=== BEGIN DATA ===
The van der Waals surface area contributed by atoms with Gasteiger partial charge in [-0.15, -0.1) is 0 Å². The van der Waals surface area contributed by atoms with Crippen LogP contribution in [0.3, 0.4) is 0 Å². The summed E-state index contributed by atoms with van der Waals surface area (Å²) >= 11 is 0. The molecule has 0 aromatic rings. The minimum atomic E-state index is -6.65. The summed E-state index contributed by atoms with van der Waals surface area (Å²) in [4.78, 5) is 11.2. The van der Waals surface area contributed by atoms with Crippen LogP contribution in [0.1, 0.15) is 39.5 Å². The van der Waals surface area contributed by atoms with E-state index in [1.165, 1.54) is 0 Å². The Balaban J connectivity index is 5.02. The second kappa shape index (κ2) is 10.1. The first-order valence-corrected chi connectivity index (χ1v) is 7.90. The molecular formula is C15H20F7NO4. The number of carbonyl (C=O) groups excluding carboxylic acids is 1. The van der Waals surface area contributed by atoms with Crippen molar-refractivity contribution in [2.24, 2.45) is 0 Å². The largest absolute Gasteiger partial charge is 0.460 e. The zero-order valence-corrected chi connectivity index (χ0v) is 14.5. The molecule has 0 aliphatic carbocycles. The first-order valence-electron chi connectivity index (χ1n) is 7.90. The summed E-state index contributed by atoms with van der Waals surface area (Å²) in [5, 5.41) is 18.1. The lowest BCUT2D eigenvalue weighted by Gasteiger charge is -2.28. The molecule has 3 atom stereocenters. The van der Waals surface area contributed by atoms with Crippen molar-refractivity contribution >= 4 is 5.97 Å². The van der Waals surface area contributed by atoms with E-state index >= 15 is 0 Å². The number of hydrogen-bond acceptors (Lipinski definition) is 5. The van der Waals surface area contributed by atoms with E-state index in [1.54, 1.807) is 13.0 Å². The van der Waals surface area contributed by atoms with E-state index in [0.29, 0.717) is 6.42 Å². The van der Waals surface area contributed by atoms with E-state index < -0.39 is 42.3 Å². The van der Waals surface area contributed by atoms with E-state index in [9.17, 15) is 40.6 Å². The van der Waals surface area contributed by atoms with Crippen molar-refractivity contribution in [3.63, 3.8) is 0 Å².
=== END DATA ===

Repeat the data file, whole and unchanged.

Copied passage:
The van der Waals surface area contributed by atoms with Gasteiger partial charge in [-0.15, -0.1) is 0 Å². The van der Waals surface area contributed by atoms with Crippen LogP contribution in [0.3, 0.4) is 0 Å². The summed E-state index contributed by atoms with van der Waals surface area (Å²) >= 11 is 0. The molecule has 0 aromatic rings. The minimum atomic E-state index is -6.65. The summed E-state index contributed by atoms with van der Waals surface area (Å²) in [4.78, 5) is 11.2. The van der Waals surface area contributed by atoms with Crippen LogP contribution in [0.1, 0.15) is 39.5 Å². The van der Waals surface area contributed by atoms with E-state index in [1.165, 1.54) is 0 Å². The Balaban J connectivity index is 5.02. The second kappa shape index (κ2) is 10.1. The first-order valence-corrected chi connectivity index (χ1v) is 7.90. The molecular formula is C15H20F7NO4. The number of carbonyl (C=O) groups excluding carboxylic acids is 1. The van der Waals surface area contributed by atoms with Crippen molar-refractivity contribution in [2.24, 2.45) is 0 Å². The largest absolute Gasteiger partial charge is 0.460 e. The zero-order valence-corrected chi connectivity index (χ0v) is 14.5. The molecule has 0 aliphatic carbocycles. The first-order valence-electron chi connectivity index (χ1n) is 7.90. The summed E-state index contributed by atoms with van der Waals surface area (Å²) in [5, 5.41) is 18.1. The lowest BCUT2D eigenvalue weighted by Gasteiger charge is -2.28. The molecule has 3 atom stereocenters. The van der Waals surface area contributed by atoms with Crippen molar-refractivity contribution >= 4 is 5.97 Å². The van der Waals surface area contributed by atoms with E-state index >= 15 is 0 Å². The number of hydrogen-bond acceptors (Lipinski definition) is 5. The van der Waals surface area contributed by atoms with E-state index in [1.54, 1.807) is 13.0 Å². The van der Waals surface area contributed by atoms with E-state index in [0.29, 0.717) is 6.42 Å². The van der Waals surface area contributed by atoms with E-state index < -0.39 is 42.3 Å². The van der Waals surface area contributed by atoms with E-state index in [9.17, 15) is 40.6 Å². The van der Waals surface area contributed by atoms with Crippen molar-refractivity contribution in [3.63, 3.8) is 0 Å².